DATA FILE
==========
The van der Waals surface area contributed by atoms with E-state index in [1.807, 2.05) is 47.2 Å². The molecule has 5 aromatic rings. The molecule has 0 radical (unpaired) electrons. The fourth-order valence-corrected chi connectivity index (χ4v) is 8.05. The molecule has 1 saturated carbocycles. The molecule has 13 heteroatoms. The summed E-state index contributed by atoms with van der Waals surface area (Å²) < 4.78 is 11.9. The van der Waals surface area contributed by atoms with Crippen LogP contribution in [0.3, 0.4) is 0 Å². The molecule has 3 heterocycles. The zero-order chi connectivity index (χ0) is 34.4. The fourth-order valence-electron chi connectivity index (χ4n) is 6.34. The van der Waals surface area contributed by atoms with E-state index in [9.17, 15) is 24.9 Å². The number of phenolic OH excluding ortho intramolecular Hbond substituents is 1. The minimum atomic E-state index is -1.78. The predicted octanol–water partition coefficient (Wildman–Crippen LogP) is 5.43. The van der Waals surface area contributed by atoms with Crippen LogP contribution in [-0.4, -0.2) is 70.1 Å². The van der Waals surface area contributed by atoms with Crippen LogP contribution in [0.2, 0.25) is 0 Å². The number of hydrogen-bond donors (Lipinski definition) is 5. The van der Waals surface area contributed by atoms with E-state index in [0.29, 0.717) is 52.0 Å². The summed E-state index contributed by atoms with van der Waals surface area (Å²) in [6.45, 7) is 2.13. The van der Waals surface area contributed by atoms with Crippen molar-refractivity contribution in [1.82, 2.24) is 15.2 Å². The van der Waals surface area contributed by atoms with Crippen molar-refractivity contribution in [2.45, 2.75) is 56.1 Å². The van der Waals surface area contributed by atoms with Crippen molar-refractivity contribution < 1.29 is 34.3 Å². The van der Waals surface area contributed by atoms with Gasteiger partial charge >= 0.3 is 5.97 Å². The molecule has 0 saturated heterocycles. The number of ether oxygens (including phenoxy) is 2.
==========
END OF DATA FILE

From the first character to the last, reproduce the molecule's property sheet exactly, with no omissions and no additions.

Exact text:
The van der Waals surface area contributed by atoms with E-state index in [1.807, 2.05) is 47.2 Å². The molecule has 5 aromatic rings. The molecule has 0 radical (unpaired) electrons. The fourth-order valence-corrected chi connectivity index (χ4v) is 8.05. The molecule has 1 saturated carbocycles. The molecule has 13 heteroatoms. The summed E-state index contributed by atoms with van der Waals surface area (Å²) < 4.78 is 11.9. The van der Waals surface area contributed by atoms with Crippen LogP contribution in [0.3, 0.4) is 0 Å². The molecule has 3 heterocycles. The zero-order chi connectivity index (χ0) is 34.4. The fourth-order valence-electron chi connectivity index (χ4n) is 6.34. The van der Waals surface area contributed by atoms with E-state index in [9.17, 15) is 24.9 Å². The number of phenolic OH excluding ortho intramolecular Hbond substituents is 1. The minimum atomic E-state index is -1.78. The predicted octanol–water partition coefficient (Wildman–Crippen LogP) is 5.43. The van der Waals surface area contributed by atoms with Crippen LogP contribution in [-0.4, -0.2) is 70.1 Å². The van der Waals surface area contributed by atoms with Crippen LogP contribution in [0.2, 0.25) is 0 Å². The number of hydrogen-bond donors (Lipinski definition) is 5. The van der Waals surface area contributed by atoms with E-state index in [0.29, 0.717) is 52.0 Å². The summed E-state index contributed by atoms with van der Waals surface area (Å²) in [6.45, 7) is 2.13. The van der Waals surface area contributed by atoms with Crippen molar-refractivity contribution in [1.82, 2.24) is 15.2 Å². The van der Waals surface area contributed by atoms with Crippen molar-refractivity contribution in [2.45, 2.75) is 56.1 Å². The van der Waals surface area contributed by atoms with Crippen molar-refractivity contribution < 1.29 is 34.3 Å². The van der Waals surface area contributed by atoms with Gasteiger partial charge >= 0.3 is 5.97 Å². The molecule has 0 saturated heterocycles. The number of ether oxygens (including phenoxy) is 2.